Based on these different approaches — all of which are in agreement — the team found that global warming increased the likelihood of the heavy rains associated with the May 29 – 31 event in both the Seine and the Loire River basins.

Return Times: We find that the 3-day precipitation in the Seine basin was very rare in April–June, with a return time of roughly one in hundreds of  years. The event was less rare on the Loire, with a return time of roughly 1 in every 50 years.

Changing Risk: By comparing recent 3-day precipitation extremes in April-June with the historical record and climate model simulations, the team found that an event like this now expected to occur roughly 80 percent more often due to climate change than it was in the past for the Seine River Basin. For the Loire River Basin 3-day precipitation extremes in April-June, the team found that an event like this is now expected roughly 90 percent more often due to climate change than it was in the past. In both cases, the increases are at least 40 percent.


Return Time: At a given location the return times for 1-day precipitation as heavy as the highest observed is 1 in 3000 years. This translates to once roughly every 20 years somewhere in southern Germany.

Changing Risk: The observed trend of heavy 1-day precipitation in southern Germany is significantly negative whereas the one model that has the correct distribution simulates a significant positive trend. Therefore the results for this region are inconclusive and no attribution statement can be made at this time.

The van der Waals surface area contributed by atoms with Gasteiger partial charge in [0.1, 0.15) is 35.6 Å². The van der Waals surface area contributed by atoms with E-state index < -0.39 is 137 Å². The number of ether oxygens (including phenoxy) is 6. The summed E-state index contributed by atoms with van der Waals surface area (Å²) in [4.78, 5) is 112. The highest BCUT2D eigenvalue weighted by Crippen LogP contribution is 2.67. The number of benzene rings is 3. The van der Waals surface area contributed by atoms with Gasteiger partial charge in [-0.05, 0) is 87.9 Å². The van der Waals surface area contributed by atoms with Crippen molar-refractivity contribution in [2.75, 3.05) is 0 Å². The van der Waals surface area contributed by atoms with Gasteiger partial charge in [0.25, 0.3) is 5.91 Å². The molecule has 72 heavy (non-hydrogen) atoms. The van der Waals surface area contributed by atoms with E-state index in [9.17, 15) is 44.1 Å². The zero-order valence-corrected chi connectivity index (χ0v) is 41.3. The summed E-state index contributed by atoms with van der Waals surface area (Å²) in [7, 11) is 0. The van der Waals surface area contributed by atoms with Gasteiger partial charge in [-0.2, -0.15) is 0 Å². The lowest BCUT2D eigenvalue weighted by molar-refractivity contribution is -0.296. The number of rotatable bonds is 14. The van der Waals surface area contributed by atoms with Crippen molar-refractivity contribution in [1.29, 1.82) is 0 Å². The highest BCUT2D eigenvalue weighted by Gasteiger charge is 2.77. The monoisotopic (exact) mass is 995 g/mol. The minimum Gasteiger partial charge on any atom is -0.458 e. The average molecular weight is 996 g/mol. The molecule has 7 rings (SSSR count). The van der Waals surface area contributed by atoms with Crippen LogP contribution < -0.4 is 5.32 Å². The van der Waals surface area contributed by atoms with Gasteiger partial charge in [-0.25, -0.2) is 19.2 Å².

Summary of Key Scientific Parameters

Variable France: Precipitation

Germany: Precipitation

Event Definition France: 3-day maximum basin average precipitation in April-May-June

Germany: Highest 1-day grid point/ station precipitation from Jan – June 5

Domain France: The Loire River basin and the Seine River basin (see Figure 1)

Southern Germany: 48º-51ºN, 7º-13ºE

Observational Data E-OBS gridded observations, NOAA CPC gridded observations, ECA&D station data
Models Used HadGEM3-A N216 (60km), Weather@Home HadRM3P (50km), RACMO2 (12km), CORDEX (12km)
Results Seine River Basin: 3-day precipitation extremes in April-June show a relatively small increase of intensity since pre-Industrial conditions. This has increased the probability of an extreme event like the one that occurred by about 80%.

There is some uncertainty in this increase, but our results provide high confidence of  an increase of at least 40%.

Observations: positive trend, not significant.

HadGEM3-A: 150% more often

Weather@Home: 70% more often

RACMO: 180% more often

CORDEX: 100% more often

Loire River Basin: 3-day precipitation extremes in April-June show a relatively small increase of intensity since pre-Industrial conditions. This has increased the probability of an extreme event like the one that occurred by about 90%.

There is some uncertainty in this increase, but our results provide high confidence of  an increase of at least 40%.

Observations: positive trend, not significant.

HadGEM3-A: 30% more often

Weather@Home: 90% more often

RACMO: 150% more often

CORDEX: 160% more often

Germany: Results for this region are inconclusive.

Observations: >40% less often

RACMO: >10% more often

For Further Information:

This analysis has been published as a discussion paper to Hydrology and Earth System Sciences (HESS).

Photo: Pixabay/Byothe